downtime.

I am foraying into the world of self-employ.  While I’ve been freelancing for almost a year, I am now at the point where the work I’m doing is enough to cut back my office-work schedule to 3 days/week, and I have more than enough work to do the remaining 4 days/week for my main client.  I’ve fantasized for years about working for myself; it’s quite a different story when confronted with the reality of the thing, am I right?  I don’t say this as a negative, it’s simply an adjustment in both daily habits and practices, and in mentality/perception. I’m loving it so far, and getting more disciplined about my work habits, primarily because I can see how easy it is to simply work all the time. Although, this isn’t really anything new for me, I’m fond of being a busy-busy-bee! I can also see the necessity of getting out and spending time with people, ie volunteering, and participating in a writing group (of which, incidentally, I found a really great one last week! through the Hennepin County Library system.  Have I ever mentioned how much I looooove the library? Home away from home for this word nerd!).

What I love about working from home, more than anything, is that I get to decide my schedule.  I do not enjoy the necessity of being at an office for a prescribed number of hours during a set time frame. This has always made me a little cray-cray, though I’ve spent years trying to convince myself that it’s what I need to adjust to to make a living in this world.  I’m soooo happy to be finding out that there are other options- and they’re even viable options!  What I love about freelance writing is, well, writing.  Because the more you do of something you love, the more you do of something you love! Or, something to the effect of, “Do what you love, and you’ll never work a day in your life.” While some may debunk this as bad career advice, I say it’s completely true!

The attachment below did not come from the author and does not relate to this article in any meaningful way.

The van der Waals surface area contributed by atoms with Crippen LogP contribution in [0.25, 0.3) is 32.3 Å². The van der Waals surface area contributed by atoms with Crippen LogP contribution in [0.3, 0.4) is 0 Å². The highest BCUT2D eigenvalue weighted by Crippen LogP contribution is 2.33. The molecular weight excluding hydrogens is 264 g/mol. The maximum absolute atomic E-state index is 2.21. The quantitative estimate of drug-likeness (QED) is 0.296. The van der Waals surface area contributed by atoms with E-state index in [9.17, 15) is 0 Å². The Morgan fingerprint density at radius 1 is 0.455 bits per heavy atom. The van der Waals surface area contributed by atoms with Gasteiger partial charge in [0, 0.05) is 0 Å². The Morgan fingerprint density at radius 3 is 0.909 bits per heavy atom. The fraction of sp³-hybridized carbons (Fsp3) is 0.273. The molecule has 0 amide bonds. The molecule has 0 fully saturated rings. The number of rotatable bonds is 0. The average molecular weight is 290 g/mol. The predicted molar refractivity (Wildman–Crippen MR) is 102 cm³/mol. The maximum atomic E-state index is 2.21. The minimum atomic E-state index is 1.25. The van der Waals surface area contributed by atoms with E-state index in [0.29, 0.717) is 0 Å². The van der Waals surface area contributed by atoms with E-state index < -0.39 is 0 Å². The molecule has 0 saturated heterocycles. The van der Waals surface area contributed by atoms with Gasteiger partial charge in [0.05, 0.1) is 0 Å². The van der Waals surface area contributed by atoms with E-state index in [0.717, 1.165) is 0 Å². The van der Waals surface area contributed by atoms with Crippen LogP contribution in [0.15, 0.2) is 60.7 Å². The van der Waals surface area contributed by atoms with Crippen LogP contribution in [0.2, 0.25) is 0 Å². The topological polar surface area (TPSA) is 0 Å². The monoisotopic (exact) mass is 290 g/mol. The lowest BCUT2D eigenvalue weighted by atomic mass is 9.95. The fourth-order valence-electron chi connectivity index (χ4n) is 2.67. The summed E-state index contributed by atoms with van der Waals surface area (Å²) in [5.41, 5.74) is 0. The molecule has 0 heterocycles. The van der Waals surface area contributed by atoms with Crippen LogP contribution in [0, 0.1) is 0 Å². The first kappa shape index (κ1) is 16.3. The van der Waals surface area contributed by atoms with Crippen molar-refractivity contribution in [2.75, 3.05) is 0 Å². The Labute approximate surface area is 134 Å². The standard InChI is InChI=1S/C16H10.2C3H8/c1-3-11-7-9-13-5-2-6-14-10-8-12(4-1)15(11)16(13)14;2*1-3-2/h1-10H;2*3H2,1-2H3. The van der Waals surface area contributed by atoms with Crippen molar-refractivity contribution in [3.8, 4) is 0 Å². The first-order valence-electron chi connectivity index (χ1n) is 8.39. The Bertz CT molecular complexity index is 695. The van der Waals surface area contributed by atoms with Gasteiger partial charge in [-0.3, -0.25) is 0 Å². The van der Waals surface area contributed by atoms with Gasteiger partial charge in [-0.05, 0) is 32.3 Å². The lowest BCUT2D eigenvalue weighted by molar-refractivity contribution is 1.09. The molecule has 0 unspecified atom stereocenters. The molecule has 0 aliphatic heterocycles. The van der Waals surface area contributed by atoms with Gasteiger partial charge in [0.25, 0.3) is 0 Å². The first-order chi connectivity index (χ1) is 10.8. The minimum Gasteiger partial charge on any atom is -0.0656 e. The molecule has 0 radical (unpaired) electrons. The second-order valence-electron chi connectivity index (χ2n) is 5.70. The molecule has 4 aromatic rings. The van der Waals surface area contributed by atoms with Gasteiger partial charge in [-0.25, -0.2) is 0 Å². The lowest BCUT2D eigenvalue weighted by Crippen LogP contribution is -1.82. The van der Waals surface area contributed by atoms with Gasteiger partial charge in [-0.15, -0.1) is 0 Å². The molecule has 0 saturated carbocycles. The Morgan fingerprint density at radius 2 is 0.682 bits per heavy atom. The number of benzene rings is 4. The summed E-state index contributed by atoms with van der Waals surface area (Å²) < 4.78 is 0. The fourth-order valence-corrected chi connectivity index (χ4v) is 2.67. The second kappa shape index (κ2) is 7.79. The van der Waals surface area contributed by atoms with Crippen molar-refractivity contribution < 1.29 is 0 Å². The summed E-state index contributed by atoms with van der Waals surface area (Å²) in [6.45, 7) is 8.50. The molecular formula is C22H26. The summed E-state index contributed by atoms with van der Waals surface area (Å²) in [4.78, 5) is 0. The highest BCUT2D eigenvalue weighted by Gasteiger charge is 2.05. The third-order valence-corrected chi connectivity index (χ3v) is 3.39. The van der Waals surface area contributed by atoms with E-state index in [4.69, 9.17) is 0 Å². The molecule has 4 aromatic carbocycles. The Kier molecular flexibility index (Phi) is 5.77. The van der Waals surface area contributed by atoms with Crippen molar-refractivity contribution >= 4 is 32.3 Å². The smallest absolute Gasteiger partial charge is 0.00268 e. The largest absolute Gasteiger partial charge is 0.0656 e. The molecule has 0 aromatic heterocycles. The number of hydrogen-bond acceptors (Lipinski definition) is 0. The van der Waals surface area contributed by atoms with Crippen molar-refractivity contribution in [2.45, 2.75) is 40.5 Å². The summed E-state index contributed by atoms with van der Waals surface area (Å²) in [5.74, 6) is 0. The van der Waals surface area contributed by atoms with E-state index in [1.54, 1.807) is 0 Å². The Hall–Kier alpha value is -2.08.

At the moment, I’m taking a break from writing about various types of cancer for clients (just a little light writing for a Monday, thank you very much!).  These are the ways I like to give my mind a rest:

  • More writing, ovbi.  Though it’s nice to be able to vent the randomness in my brain
  • Trail running.  Today @ Lebanon Hills Regional Park, which is a bit of a jaunt, but definitely worth it.  It was grey and dreary, which made the leaves still clinging to the branches scream their vibrant colors.  I f’ing love autumn in Minnesota!
  • Regular running, too.
  • Or walking along the mighty Mississipp’, which is nearby.